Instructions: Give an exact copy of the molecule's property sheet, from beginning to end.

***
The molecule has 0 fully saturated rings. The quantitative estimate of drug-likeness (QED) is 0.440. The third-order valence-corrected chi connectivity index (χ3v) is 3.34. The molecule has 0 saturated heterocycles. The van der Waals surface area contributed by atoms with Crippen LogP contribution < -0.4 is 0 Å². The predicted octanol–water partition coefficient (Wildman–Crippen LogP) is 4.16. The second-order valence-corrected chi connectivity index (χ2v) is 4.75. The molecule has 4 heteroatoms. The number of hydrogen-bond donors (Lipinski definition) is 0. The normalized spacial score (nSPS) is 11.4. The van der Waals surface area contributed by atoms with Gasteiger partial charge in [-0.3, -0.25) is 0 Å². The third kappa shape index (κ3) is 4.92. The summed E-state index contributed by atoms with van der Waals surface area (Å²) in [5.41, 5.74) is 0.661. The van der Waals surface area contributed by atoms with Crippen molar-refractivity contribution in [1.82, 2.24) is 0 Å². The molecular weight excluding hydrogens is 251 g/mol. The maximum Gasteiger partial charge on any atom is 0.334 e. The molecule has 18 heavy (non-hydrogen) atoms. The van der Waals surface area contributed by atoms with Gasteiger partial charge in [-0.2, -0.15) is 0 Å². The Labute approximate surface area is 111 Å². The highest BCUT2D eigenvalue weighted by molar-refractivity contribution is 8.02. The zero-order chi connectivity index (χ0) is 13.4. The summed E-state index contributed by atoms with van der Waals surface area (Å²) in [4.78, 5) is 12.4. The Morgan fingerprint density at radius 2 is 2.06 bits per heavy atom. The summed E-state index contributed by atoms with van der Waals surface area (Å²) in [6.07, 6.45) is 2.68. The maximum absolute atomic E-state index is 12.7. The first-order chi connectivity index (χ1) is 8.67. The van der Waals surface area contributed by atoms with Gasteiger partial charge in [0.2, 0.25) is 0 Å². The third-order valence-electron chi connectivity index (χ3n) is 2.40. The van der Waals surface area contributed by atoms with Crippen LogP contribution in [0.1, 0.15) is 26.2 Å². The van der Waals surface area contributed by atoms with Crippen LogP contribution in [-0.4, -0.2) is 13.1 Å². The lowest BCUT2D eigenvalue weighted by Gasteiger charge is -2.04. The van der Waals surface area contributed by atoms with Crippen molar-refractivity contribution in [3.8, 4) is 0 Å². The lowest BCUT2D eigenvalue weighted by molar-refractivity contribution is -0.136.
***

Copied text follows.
The molecule has 0 fully saturated rings. The quantitative estimate of drug-likeness (QED) is 0.440. The third-order valence-corrected chi connectivity index (χ3v) is 3.34. The molecule has 0 saturated heterocycles. The van der Waals surface area contributed by atoms with Crippen LogP contribution < -0.4 is 0 Å². The predicted octanol–water partition coefficient (Wildman–Crippen LogP) is 4.16. The second-order valence-corrected chi connectivity index (χ2v) is 4.75. The molecule has 4 heteroatoms. The number of hydrogen-bond donors (Lipinski definition) is 0. The normalized spacial score (nSPS) is 11.4. The van der Waals surface area contributed by atoms with Gasteiger partial charge in [-0.3, -0.25) is 0 Å². The third kappa shape index (κ3) is 4.92. The summed E-state index contributed by atoms with van der Waals surface area (Å²) in [5.41, 5.74) is 0.661. The van der Waals surface area contributed by atoms with Crippen molar-refractivity contribution in [1.82, 2.24) is 0 Å². The molecular weight excluding hydrogens is 251 g/mol. The maximum Gasteiger partial charge on any atom is 0.334 e. The molecule has 18 heavy (non-hydrogen) atoms. The van der Waals surface area contributed by atoms with Gasteiger partial charge in [-0.2, -0.15) is 0 Å². The Labute approximate surface area is 111 Å². The highest BCUT2D eigenvalue weighted by molar-refractivity contribution is 8.02. The zero-order chi connectivity index (χ0) is 13.4. The summed E-state index contributed by atoms with van der Waals surface area (Å²) in [4.78, 5) is 12.4. The Morgan fingerprint density at radius 2 is 2.06 bits per heavy atom. The summed E-state index contributed by atoms with van der Waals surface area (Å²) in [6.07, 6.45) is 2.68. The maximum absolute atomic E-state index is 12.7. The first-order chi connectivity index (χ1) is 8.67. The van der Waals surface area contributed by atoms with Gasteiger partial charge in [0.2, 0.25) is 0 Å². The third-order valence-electron chi connectivity index (χ3n) is 2.40. The van der Waals surface area contributed by atoms with Crippen LogP contribution in [0.1, 0.15) is 26.2 Å². The van der Waals surface area contributed by atoms with Crippen LogP contribution in [-0.4, -0.2) is 13.1 Å². The lowest BCUT2D eigenvalue weighted by Gasteiger charge is -2.04. The van der Waals surface area contributed by atoms with Crippen molar-refractivity contribution in [3.8, 4) is 0 Å². The lowest BCUT2D eigenvalue weighted by molar-refractivity contribution is -0.136.